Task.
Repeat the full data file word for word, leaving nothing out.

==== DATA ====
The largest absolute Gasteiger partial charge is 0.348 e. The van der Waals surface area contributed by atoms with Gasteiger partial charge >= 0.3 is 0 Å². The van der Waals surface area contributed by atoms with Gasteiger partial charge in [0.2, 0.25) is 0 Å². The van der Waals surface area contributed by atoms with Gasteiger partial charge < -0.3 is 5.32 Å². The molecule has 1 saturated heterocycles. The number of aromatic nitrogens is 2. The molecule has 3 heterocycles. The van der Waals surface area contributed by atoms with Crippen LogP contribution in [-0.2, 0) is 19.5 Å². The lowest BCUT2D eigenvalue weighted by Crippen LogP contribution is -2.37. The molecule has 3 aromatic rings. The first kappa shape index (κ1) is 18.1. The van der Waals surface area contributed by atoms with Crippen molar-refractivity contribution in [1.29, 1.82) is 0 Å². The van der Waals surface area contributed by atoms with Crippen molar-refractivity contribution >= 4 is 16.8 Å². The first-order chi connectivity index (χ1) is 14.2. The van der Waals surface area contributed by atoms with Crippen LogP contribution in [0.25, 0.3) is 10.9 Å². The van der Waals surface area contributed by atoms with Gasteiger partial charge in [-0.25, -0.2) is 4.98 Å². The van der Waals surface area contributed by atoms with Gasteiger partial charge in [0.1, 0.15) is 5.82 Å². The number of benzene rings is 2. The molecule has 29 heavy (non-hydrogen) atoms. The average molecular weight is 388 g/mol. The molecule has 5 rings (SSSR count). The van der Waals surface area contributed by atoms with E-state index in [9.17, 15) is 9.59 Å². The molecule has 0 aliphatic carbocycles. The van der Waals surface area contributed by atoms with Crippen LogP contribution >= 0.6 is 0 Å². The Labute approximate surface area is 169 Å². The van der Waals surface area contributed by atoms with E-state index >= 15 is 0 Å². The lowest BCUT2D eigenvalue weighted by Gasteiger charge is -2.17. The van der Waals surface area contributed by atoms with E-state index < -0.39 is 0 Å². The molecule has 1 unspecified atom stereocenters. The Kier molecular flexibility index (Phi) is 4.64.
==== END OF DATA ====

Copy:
The largest absolute Gasteiger partial charge is 0.348 e. The van der Waals surface area contributed by atoms with Gasteiger partial charge >= 0.3 is 0 Å². The van der Waals surface area contributed by atoms with Gasteiger partial charge in [0.2, 0.25) is 0 Å². The van der Waals surface area contributed by atoms with Gasteiger partial charge < -0.3 is 5.32 Å². The molecule has 1 saturated heterocycles. The number of aromatic nitrogens is 2. The molecule has 3 heterocycles. The van der Waals surface area contributed by atoms with Crippen LogP contribution in [-0.2, 0) is 19.5 Å². The lowest BCUT2D eigenvalue weighted by Crippen LogP contribution is -2.37. The molecule has 3 aromatic rings. The first kappa shape index (κ1) is 18.1. The van der Waals surface area contributed by atoms with Crippen molar-refractivity contribution in [1.29, 1.82) is 0 Å². The van der Waals surface area contributed by atoms with Crippen molar-refractivity contribution >= 4 is 16.8 Å². The first-order chi connectivity index (χ1) is 14.2. The van der Waals surface area contributed by atoms with Crippen LogP contribution in [0.25, 0.3) is 10.9 Å². The van der Waals surface area contributed by atoms with Gasteiger partial charge in [-0.25, -0.2) is 4.98 Å². The van der Waals surface area contributed by atoms with Gasteiger partial charge in [0.1, 0.15) is 5.82 Å². The number of benzene rings is 2. The molecule has 29 heavy (non-hydrogen) atoms. The average molecular weight is 388 g/mol. The molecule has 5 rings (SSSR count). The van der Waals surface area contributed by atoms with E-state index in [9.17, 15) is 9.59 Å². The molecule has 0 aliphatic carbocycles. The van der Waals surface area contributed by atoms with Crippen LogP contribution >= 0.6 is 0 Å². The Labute approximate surface area is 169 Å². The van der Waals surface area contributed by atoms with E-state index >= 15 is 0 Å². The lowest BCUT2D eigenvalue weighted by Gasteiger charge is -2.17. The van der Waals surface area contributed by atoms with E-state index < -0.39 is 0 Å². The molecule has 1 unspecified atom stereocenters. The Kier molecular flexibility index (Phi) is 4.64.